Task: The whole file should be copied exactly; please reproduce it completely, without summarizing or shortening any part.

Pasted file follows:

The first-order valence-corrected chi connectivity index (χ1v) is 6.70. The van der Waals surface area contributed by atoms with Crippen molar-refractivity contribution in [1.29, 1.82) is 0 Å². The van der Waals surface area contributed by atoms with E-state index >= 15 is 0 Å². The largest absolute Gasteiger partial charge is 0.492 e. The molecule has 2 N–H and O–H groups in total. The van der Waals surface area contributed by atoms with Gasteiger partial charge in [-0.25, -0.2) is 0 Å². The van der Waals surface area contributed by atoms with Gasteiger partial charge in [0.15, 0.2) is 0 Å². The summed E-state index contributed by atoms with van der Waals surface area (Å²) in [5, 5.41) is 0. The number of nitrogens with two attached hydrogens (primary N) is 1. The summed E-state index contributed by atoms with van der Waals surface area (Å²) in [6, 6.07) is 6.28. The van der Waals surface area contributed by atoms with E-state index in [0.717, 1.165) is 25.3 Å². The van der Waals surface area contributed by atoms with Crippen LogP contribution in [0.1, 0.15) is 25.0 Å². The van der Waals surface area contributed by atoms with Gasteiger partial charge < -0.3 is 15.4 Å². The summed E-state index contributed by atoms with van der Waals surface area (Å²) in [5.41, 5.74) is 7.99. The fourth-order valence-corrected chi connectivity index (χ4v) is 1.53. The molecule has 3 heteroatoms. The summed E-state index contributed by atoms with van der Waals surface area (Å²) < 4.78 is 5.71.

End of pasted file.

The first-order valence-corrected chi connectivity index (χ1v) is 6.70. The van der Waals surface area contributed by atoms with Crippen molar-refractivity contribution in [1.29, 1.82) is 0 Å². The van der Waals surface area contributed by atoms with E-state index >= 15 is 0 Å². The largest absolute Gasteiger partial charge is 0.492 e. The molecule has 2 N–H and O–H groups in total. The van der Waals surface area contributed by atoms with Gasteiger partial charge in [-0.25, -0.2) is 0 Å². The van der Waals surface area contributed by atoms with Gasteiger partial charge in [0.15, 0.2) is 0 Å². The summed E-state index contributed by atoms with van der Waals surface area (Å²) in [5, 5.41) is 0. The number of nitrogens with two attached hydrogens (primary N) is 1. The summed E-state index contributed by atoms with van der Waals surface area (Å²) in [6, 6.07) is 6.28. The van der Waals surface area contributed by atoms with E-state index in [0.717, 1.165) is 25.3 Å². The van der Waals surface area contributed by atoms with Crippen LogP contribution in [0.1, 0.15) is 25.0 Å². The van der Waals surface area contributed by atoms with Gasteiger partial charge < -0.3 is 15.4 Å². The summed E-state index contributed by atoms with van der Waals surface area (Å²) in [5.41, 5.74) is 7.99. The fourth-order valence-corrected chi connectivity index (χ4v) is 1.53. The molecule has 3 heteroatoms. The summed E-state index contributed by atoms with van der Waals surface area (Å²) < 4.78 is 5.71.